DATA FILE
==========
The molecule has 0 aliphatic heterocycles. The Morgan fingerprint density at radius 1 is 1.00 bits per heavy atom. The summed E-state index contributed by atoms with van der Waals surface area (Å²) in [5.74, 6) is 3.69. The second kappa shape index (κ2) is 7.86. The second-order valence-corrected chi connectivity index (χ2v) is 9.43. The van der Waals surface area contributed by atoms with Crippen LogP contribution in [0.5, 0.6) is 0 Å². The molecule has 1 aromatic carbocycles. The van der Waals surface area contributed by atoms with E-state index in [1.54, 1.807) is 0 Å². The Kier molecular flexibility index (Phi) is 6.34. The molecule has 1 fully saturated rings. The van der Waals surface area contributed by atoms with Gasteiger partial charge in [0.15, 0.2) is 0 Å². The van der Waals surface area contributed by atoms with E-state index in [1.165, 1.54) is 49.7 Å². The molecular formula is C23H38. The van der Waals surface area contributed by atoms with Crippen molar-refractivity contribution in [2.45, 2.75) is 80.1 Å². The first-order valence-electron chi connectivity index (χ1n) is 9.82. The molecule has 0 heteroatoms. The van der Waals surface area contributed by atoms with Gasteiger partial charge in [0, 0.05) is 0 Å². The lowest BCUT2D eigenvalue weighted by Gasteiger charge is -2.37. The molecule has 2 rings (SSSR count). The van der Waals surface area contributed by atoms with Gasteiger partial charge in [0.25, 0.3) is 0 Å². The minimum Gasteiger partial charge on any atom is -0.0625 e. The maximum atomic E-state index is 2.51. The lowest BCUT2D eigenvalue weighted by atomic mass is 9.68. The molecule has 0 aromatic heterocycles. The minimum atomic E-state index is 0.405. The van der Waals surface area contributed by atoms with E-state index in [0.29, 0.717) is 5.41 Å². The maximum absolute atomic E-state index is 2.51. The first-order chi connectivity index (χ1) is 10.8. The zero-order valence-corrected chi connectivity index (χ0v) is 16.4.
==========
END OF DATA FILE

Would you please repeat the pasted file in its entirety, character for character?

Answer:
The molecule has 0 aliphatic heterocycles. The Morgan fingerprint density at radius 1 is 1.00 bits per heavy atom. The summed E-state index contributed by atoms with van der Waals surface area (Å²) in [5.74, 6) is 3.69. The second kappa shape index (κ2) is 7.86. The second-order valence-corrected chi connectivity index (χ2v) is 9.43. The van der Waals surface area contributed by atoms with Crippen LogP contribution in [0.5, 0.6) is 0 Å². The molecule has 1 aromatic carbocycles. The van der Waals surface area contributed by atoms with E-state index in [1.54, 1.807) is 0 Å². The Kier molecular flexibility index (Phi) is 6.34. The molecule has 1 fully saturated rings. The van der Waals surface area contributed by atoms with Gasteiger partial charge in [0.15, 0.2) is 0 Å². The van der Waals surface area contributed by atoms with E-state index in [1.165, 1.54) is 49.7 Å². The molecular formula is C23H38. The van der Waals surface area contributed by atoms with Crippen molar-refractivity contribution in [2.45, 2.75) is 80.1 Å². The first-order valence-electron chi connectivity index (χ1n) is 9.82. The molecule has 0 heteroatoms. The van der Waals surface area contributed by atoms with Gasteiger partial charge in [0, 0.05) is 0 Å². The lowest BCUT2D eigenvalue weighted by Gasteiger charge is -2.37. The molecule has 2 rings (SSSR count). The van der Waals surface area contributed by atoms with Gasteiger partial charge in [0.25, 0.3) is 0 Å². The minimum Gasteiger partial charge on any atom is -0.0625 e. The maximum atomic E-state index is 2.51. The lowest BCUT2D eigenvalue weighted by atomic mass is 9.68. The molecule has 0 aromatic heterocycles. The minimum atomic E-state index is 0.405. The van der Waals surface area contributed by atoms with E-state index in [0.29, 0.717) is 5.41 Å². The maximum absolute atomic E-state index is 2.51. The first-order chi connectivity index (χ1) is 10.8. The zero-order valence-corrected chi connectivity index (χ0v) is 16.4.